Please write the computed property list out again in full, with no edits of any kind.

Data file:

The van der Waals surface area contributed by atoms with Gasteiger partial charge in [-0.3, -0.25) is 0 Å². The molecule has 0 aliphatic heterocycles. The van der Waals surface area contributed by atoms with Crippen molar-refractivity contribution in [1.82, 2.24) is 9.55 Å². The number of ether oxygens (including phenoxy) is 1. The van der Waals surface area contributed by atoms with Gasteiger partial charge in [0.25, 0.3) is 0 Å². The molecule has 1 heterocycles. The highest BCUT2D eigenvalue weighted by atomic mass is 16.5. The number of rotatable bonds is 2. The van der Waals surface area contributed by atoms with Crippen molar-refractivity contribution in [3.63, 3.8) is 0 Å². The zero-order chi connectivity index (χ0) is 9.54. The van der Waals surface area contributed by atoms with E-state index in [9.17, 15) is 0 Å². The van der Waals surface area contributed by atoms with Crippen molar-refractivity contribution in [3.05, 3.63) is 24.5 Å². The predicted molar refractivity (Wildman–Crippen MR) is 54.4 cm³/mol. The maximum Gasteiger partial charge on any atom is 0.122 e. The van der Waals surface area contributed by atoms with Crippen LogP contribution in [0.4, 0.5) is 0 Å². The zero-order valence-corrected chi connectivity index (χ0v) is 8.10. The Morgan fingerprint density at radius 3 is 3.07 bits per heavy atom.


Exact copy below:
The van der Waals surface area contributed by atoms with Gasteiger partial charge in [-0.3, -0.25) is 0 Å². The molecule has 0 aliphatic heterocycles. The van der Waals surface area contributed by atoms with Crippen molar-refractivity contribution in [1.82, 2.24) is 9.55 Å². The number of ether oxygens (including phenoxy) is 1. The van der Waals surface area contributed by atoms with Gasteiger partial charge in [0.25, 0.3) is 0 Å². The molecule has 1 heterocycles. The highest BCUT2D eigenvalue weighted by atomic mass is 16.5. The number of rotatable bonds is 2. The van der Waals surface area contributed by atoms with Crippen molar-refractivity contribution in [3.63, 3.8) is 0 Å². The zero-order chi connectivity index (χ0) is 9.54. The van der Waals surface area contributed by atoms with E-state index in [9.17, 15) is 0 Å². The van der Waals surface area contributed by atoms with Crippen molar-refractivity contribution in [3.05, 3.63) is 24.5 Å². The predicted molar refractivity (Wildman–Crippen MR) is 54.4 cm³/mol. The maximum Gasteiger partial charge on any atom is 0.122 e. The van der Waals surface area contributed by atoms with Crippen LogP contribution in [0.4, 0.5) is 0 Å². The zero-order valence-corrected chi connectivity index (χ0v) is 8.10. The Morgan fingerprint density at radius 3 is 3.07 bits per heavy atom.